Everything That Comes in the Box

- This is the Battle Pack LTD Large model, the legs extend from 9 inches to 12, and are spring loaded.
- The Multicam carry case is not optional, they include it for free, it has some nice heavy duty YKK zippers on it as well as a quick attach MOLLE system so you can carry it all on your vest if you really wanted to.
- You get the bipod and 3 sets of legs: raptor feet, ski feet, and rubber feet, so you can use it on any surface you want to.

- Shipping cost about 25 USD to get it to where I am in Kamloops
The HD Non-Canting Picatinny Mount
- You need to choose an included free adapter for whatever kind of mount this bipod is going on, I think for most of us this is the Standard Milspec Picatinny mount and so I got (and recommend) the HD non canting picatinny mount. The adapter is held in place by two screws, not one, and will sit on your gun very firmly. This mount does not have a sling attachment point however.
- The bipod is very solid and its very easy to change the legs. To do so one only needs to undo a small screw on the rear of each leg and let the leg out slowly and swap in the desired one, takes a minute to do both at most.
- Like most bipods, all you do to deploy it is squeeze the legs together and pull them down, when released a spring pushes them to an approximately 90 degree angle and voila, bipod is go!
- One neat feature is you can store them either way, feet face down the barrel or toward you. There is 180 degrees of folding motion on this bipod.
Side by Side with the NC Star Bipod That Crapped Out

- Despite being quite large and robust, this bipod weighs only a little bit more than my NC Star glued up bipod, here they are together for comparison.

4 Points of Contact

- Here's a shot of the bipod on my K-Series with a sniper stock on the back, with the legs shrunk down in their tubes, I have 4 points on contact, both legs, the mag, as well as the stock and it won't fall over if left to rest.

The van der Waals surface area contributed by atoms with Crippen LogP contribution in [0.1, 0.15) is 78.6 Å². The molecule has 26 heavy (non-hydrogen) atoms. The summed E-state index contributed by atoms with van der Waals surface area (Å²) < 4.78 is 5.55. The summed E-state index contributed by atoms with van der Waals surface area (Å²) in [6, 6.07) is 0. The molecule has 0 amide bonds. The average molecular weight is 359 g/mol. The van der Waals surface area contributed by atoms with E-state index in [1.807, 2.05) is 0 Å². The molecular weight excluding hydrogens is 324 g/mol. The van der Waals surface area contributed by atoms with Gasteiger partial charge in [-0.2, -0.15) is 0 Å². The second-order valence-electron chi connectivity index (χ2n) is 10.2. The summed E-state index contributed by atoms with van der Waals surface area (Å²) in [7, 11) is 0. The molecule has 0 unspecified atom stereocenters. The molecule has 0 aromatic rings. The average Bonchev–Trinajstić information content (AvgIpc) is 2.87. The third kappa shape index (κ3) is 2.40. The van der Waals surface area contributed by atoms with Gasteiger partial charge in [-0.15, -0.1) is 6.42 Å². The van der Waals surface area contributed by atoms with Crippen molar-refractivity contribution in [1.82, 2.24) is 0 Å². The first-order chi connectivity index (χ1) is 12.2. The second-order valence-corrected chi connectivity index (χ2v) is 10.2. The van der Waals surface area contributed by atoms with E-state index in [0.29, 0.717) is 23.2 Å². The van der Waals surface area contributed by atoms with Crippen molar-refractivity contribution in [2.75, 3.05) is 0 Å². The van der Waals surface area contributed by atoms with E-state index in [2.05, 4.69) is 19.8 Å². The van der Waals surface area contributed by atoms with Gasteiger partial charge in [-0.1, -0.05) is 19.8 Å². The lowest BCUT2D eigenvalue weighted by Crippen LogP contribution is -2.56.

Those raptor feet are pretty damn intimidating, eh? Hope you had a good read, here’s one more pic for good measure. Feel free to ask any questions, I’ll be sure to add any additional thoughts to this review later and I think more larger, self taken shots are in order for reviews in the future.

Tuesday, December 28, 2010

REVIEW: Ultra Light Ghillie Suit (Long Jacket)

Not going to lie, guys, this is near total self-plagiarism from a facebook note I published three years back but I hope you find it useful here in public space! This is a link to the product in the review, purchased from
Product Shot
       When they say the suit is ultra-light, they aren’t kidding. I happened across the box on my deck early in the morning as I walked home from a class. My first thought after bringing it into my house was “My god, I’ve been had, its empty.” Quite the contrary, upon opening I found it was packed full of ghillie goodness and it took a lot of fluffing to bring it to full size. The material is tied on the same way most of us attach jute to the netting (and netting is all it is, there is no underlying fabric) and there is tonnes of it. It’s like putting on a pullover and being that there is no fabric beneath the net, one still feels quite cool wearing BDUs beneath which is great in the cases of hot summer days. This jacket set up is excellent. The top is much like hoodie and the bottom is like a poncho; nearly down to my ankles but it has slits along the leg so that I can move with great ease. Running is entirely possible in this full length body jacket though vaulting a fallen tree is inadvisable as the net may snag and you may have a face full of hurt afterwards. Let’s take a look at some distinct pros and cons now.
        Very Durable, at least it would seem this way, I pulled at the netting in many places and nothing pulled apart or snapped and the wrenching motion of my hands is more punishment than this ghillie will likely ever take at once. Very high quality net, I wish I could find some like it to make a home made ghillie or two.
        Very big, I’m a big guy and got the Medium-Large version (it also comes in XLs) this fits very well, the hood covers my head easily, the arms go down to my wrist and when my arms are extended they don’t ride up to the elbow like some tight clothes do. The bottom of the jacket does end half to a full foot above my legs but this seems to be advantageous, I hate crawling and find sometimes when spotted in paintball or airsoft I need to take flight. Getting up quick from a prone position is never much fun) This design allows me to do so easily without getting material tangled in my feet. It’s also very spacious in the body section.
There's plenty of color variation. Lots of greens, browns, and hints of blacks and grays. Any problems with the color could easily be rectified by localised dyeing or misting with a spray can 2 to 3 feet away to alter the hue.
That Handsome Wookie is Me!